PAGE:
The Institute Of Physics is campaigning to get more women and black people into physics through the launch of a new bursary scheme. The Bell Burnell Scholarship, funded by astronomer Professor Dame Jocelyn Bell Burnell, aims to increase the number of women in physics up by 30% from where it currently stands at 20%. The scholarship will also be available for black people and those from Asian or other marginalised ethnic groups, LGBT+ people, those from lower socioeconomic backgrounds, and people who qualify for refugee status.
There’s clearly a lack of diversity in the field of physics as it currently stands and this bursary might just be what’s needed to boost inclusion in the discipline. The fund will give PhD students in physics departments in the U.K. and Ireland extra money to help towards the cost of a postgraduate degree. So if you meet the application criteria, you should definitely apply.
Professor Burnell won the Special Prize in Fundamental Physics as a part of the Breakthrough Prize, which is now the most lucrative academic award in the world, earning winners even more than the Nobel Prize. In September 2018, she received the award for discovering radio pulses back in 1967 as a student. Professor Burnell kindly donated the £2.3 million prize money directly to this cause saying, “I don't want or need the money myself and it seemed to me that this was perhaps the best use I could put to it."
There’s a number of reasons why physics still isn’t a diverse sector. According to the Institute For Fiscal Studies, girls are still less likely to do STEM subjects (science, technology, engineering and maths) after school leaving age, compared to boys, even though girls received 55% of all A levels in 2018. Sadly, girls only make up around 22% of entrants for A level physics. This has been an ongoing concern for Professor Burnell. In an interview with Physics World she said, “I’ve been concerned about the shortage of women in physics for a very long time."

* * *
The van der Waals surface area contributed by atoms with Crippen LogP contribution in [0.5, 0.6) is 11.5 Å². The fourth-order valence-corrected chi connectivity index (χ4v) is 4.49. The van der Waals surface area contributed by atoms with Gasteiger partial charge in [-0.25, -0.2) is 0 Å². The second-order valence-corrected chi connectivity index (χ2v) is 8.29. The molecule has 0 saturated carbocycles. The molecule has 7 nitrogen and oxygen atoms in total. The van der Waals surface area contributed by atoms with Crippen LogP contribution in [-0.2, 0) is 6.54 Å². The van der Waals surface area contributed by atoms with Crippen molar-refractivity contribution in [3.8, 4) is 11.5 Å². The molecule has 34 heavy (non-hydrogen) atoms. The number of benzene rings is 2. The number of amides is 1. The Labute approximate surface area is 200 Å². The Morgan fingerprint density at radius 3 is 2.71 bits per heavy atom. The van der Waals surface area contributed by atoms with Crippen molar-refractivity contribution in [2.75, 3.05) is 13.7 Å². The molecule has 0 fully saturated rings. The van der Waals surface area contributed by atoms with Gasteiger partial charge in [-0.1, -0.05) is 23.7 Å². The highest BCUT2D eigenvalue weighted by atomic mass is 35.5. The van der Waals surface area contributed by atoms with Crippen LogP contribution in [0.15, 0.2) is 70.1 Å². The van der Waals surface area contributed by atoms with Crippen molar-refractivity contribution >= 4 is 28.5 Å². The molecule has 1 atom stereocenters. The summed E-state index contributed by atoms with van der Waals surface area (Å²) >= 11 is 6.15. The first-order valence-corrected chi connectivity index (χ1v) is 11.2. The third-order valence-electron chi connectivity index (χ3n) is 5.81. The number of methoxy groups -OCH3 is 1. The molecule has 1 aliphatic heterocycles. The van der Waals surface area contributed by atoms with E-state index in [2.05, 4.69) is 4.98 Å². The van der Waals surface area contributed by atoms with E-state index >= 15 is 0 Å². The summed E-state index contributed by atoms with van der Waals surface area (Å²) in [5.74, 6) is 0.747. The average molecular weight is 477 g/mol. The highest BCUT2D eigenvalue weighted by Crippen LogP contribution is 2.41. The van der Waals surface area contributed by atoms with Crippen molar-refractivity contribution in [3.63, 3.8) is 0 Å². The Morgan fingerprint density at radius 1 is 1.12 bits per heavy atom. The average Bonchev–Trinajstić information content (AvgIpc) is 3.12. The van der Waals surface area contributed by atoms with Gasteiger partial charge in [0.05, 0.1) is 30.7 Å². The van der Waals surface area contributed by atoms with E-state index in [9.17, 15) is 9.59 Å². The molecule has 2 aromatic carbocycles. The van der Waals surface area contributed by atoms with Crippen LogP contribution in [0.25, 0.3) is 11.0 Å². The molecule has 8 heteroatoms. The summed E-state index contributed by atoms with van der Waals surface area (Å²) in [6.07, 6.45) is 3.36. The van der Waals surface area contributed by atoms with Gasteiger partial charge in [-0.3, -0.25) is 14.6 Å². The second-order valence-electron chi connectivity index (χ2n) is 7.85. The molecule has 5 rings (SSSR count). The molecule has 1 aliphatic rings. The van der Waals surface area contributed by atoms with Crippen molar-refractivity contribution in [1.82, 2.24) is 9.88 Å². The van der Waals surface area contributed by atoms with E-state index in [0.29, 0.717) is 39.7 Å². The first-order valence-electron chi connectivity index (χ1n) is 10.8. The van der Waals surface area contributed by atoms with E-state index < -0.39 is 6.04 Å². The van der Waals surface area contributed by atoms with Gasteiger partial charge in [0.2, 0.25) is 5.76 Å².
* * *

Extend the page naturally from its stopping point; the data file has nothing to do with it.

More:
IFS notes that one of the main factors that leads to girls not studying physics is a lack of confidence. GCSE girls said they were more scared of failing the subject and thought physics would be too difficult as an A Level subject.
Confidence and being one of the few women studying Physics was something Professor Burnell struggled with too. She told Physics World, "I turned up at the University of Cambridge as one of the few women there and one of the few people not from the south of England." She said. "It felt alien and I wasn’t sure I was going to make the grade, so I worked very hard." This is a cause close to Professor Burnell's heart — she is also a founding member of Athena SWAN, a scheme set up with the aim of supporting diversity in universities.
Hopefully this new scholarship will be the remedy needed to bring more women and ethnic minorities into physics. Professor Burnell is a true hero and her dedication to diversifying physics and proving it's not just for middle-class white men is exactly what the industry needs.